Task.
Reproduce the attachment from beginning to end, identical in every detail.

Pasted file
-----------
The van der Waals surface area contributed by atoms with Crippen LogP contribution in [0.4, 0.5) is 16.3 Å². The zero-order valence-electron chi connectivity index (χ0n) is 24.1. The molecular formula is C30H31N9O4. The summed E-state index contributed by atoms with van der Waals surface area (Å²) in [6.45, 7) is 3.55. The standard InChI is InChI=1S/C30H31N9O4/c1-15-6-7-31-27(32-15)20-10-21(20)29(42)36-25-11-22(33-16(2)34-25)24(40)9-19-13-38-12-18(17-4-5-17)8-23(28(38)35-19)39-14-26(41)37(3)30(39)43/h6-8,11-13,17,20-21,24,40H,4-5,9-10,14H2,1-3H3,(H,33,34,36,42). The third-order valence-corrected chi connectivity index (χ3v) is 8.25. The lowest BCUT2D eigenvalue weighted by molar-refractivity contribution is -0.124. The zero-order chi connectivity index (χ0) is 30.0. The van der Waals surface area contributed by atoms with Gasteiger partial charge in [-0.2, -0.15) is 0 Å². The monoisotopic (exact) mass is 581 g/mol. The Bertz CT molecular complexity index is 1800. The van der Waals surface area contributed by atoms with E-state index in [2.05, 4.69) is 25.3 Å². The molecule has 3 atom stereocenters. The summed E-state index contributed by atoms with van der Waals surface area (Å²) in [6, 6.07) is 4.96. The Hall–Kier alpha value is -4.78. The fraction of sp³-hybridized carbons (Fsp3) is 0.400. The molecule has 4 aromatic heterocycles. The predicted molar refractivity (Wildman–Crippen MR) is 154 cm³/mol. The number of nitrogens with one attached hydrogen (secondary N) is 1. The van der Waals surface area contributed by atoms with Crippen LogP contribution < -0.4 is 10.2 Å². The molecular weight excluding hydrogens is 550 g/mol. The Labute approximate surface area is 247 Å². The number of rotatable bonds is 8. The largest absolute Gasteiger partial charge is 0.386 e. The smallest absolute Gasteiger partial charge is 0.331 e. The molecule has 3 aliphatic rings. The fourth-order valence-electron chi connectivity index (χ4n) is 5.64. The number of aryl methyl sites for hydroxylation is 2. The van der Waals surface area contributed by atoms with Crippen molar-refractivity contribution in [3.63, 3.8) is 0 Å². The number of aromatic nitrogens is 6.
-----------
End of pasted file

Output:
The van der Waals surface area contributed by atoms with Crippen LogP contribution in [0.4, 0.5) is 16.3 Å². The zero-order valence-electron chi connectivity index (χ0n) is 24.1. The molecular formula is C30H31N9O4. The summed E-state index contributed by atoms with van der Waals surface area (Å²) in [6.45, 7) is 3.55. The standard InChI is InChI=1S/C30H31N9O4/c1-15-6-7-31-27(32-15)20-10-21(20)29(42)36-25-11-22(33-16(2)34-25)24(40)9-19-13-38-12-18(17-4-5-17)8-23(28(38)35-19)39-14-26(41)37(3)30(39)43/h6-8,11-13,17,20-21,24,40H,4-5,9-10,14H2,1-3H3,(H,33,34,36,42). The third-order valence-corrected chi connectivity index (χ3v) is 8.25. The lowest BCUT2D eigenvalue weighted by molar-refractivity contribution is -0.124. The zero-order chi connectivity index (χ0) is 30.0. The van der Waals surface area contributed by atoms with Gasteiger partial charge in [-0.2, -0.15) is 0 Å². The monoisotopic (exact) mass is 581 g/mol. The Bertz CT molecular complexity index is 1800. The van der Waals surface area contributed by atoms with E-state index in [2.05, 4.69) is 25.3 Å². The molecule has 3 atom stereocenters. The summed E-state index contributed by atoms with van der Waals surface area (Å²) in [6, 6.07) is 4.96. The Hall–Kier alpha value is -4.78. The fraction of sp³-hybridized carbons (Fsp3) is 0.400. The molecule has 4 aromatic heterocycles. The predicted molar refractivity (Wildman–Crippen MR) is 154 cm³/mol. The number of nitrogens with one attached hydrogen (secondary N) is 1. The van der Waals surface area contributed by atoms with Crippen LogP contribution < -0.4 is 10.2 Å². The molecular weight excluding hydrogens is 550 g/mol. The Labute approximate surface area is 247 Å². The number of rotatable bonds is 8. The largest absolute Gasteiger partial charge is 0.386 e. The smallest absolute Gasteiger partial charge is 0.331 e. The molecule has 3 aliphatic rings. The fourth-order valence-electron chi connectivity index (χ4n) is 5.64. The number of aryl methyl sites for hydroxylation is 2. The van der Waals surface area contributed by atoms with Crippen molar-refractivity contribution in [3.63, 3.8) is 0 Å². The number of aromatic nitrogens is 6.